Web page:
.Open Names
. Idea
Documentation gives names to things. This may be its most important
function.
Algebra and natural languages have two different paradigms for creating
names[Gr??, SIGPLAN]. Thus "x" is clearly an algebraic name, and "cats" an
English name. Programming languages do not include a list of valid English
words because they predate the existence of spelling checkers and because
of the divine right of programmers to confuse their colleagues.
MATHS allows both to be used in formulae. A `natural` MATHS name is an
unabbreviated phrase in a natural language with spaces replaced by an
underline symbol. It will be constructed from words that are in a
dictionary of that language. However to keep formula and proofs
manageable, short algebraic `variables` or `symbolic names` are needed.
. Style Guide
Use algebraic or symbolic names for variables bound
inside a definition or formula(local). Use natural identifiers when they
are declared in a piece of documentation and shared across two or more
formulae (public). Avoid short global identifiers unless you are
working with complex formula and proofs or the identifier is
already in use.
. Example
.Net
Set::Sets.
op::infix(Set).
for all a,b,c:Set( a op (b op c) = (a op (b op c)).
.Close.Net
In the above `Set`, `op` are public and `a`,`b`, and `c` are local.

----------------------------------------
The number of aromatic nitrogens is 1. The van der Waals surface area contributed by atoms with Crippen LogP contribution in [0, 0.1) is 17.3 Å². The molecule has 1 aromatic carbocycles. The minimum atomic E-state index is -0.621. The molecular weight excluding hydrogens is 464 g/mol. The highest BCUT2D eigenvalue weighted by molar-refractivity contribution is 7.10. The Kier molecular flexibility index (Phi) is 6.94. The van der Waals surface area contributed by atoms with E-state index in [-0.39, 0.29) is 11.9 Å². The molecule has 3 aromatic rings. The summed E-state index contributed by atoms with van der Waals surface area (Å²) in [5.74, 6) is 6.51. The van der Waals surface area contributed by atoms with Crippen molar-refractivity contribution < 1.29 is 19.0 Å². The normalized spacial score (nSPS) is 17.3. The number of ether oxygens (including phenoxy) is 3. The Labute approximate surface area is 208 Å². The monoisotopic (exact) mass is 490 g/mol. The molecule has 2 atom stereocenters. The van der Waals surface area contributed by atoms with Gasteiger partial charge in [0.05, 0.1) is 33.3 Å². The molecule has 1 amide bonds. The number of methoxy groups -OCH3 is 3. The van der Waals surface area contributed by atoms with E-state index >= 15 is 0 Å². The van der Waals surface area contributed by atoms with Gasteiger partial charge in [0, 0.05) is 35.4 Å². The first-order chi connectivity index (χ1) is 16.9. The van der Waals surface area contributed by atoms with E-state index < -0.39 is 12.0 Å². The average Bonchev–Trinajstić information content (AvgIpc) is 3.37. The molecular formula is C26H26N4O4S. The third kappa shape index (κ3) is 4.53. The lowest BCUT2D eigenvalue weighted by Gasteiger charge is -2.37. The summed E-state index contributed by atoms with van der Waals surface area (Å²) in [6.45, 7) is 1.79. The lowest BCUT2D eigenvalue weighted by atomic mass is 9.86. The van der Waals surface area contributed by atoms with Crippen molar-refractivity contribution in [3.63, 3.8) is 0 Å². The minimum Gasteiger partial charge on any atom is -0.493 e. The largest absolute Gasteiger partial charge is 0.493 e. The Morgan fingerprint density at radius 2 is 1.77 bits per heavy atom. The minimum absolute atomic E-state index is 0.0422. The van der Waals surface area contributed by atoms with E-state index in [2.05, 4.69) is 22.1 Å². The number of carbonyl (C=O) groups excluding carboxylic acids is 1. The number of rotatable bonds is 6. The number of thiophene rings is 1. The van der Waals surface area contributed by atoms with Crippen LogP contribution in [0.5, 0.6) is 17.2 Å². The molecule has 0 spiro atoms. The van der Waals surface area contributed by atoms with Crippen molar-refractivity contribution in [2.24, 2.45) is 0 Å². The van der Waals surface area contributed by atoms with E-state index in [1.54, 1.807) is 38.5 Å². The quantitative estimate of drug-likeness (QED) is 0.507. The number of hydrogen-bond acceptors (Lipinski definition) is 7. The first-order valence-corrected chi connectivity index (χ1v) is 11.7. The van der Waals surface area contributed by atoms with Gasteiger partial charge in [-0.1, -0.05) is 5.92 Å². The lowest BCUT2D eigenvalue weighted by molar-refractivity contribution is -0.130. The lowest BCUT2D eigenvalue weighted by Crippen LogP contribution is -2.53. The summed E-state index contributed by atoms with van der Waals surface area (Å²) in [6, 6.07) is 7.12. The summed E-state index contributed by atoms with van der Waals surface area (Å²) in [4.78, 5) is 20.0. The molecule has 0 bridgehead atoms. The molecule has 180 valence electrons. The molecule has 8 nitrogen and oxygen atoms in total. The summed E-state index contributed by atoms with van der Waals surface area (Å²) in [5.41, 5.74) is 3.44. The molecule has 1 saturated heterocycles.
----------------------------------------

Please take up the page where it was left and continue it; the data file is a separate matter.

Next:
The words "Sets", "infix" are defined in the STANDARD MATHS package.
Words like "for" and "all" are part of the MATHS language.
. Introduction to Syntax
A local or private name is always introduced by a private/local declaration
or definition with the following syntax:
variable ":" set_expression
Name_of_Type variable
variable ":=" expression
These forms are used inside expressions and inside summaries of
extended pieces of documentation.
A public name, or parameter needs to be easy to retrieve or spot
by eye. They are always introduced (defined or declared) by using two
colons:
name ":" ":" Set_expression.
name ":" ":" "=" expression.
name ":" ":" set_expression "=" expression.
name ":" ":" "=" "following".
name ":" ":" set_expression "=" "following".
The above forms are used inside documents and should be interspersed with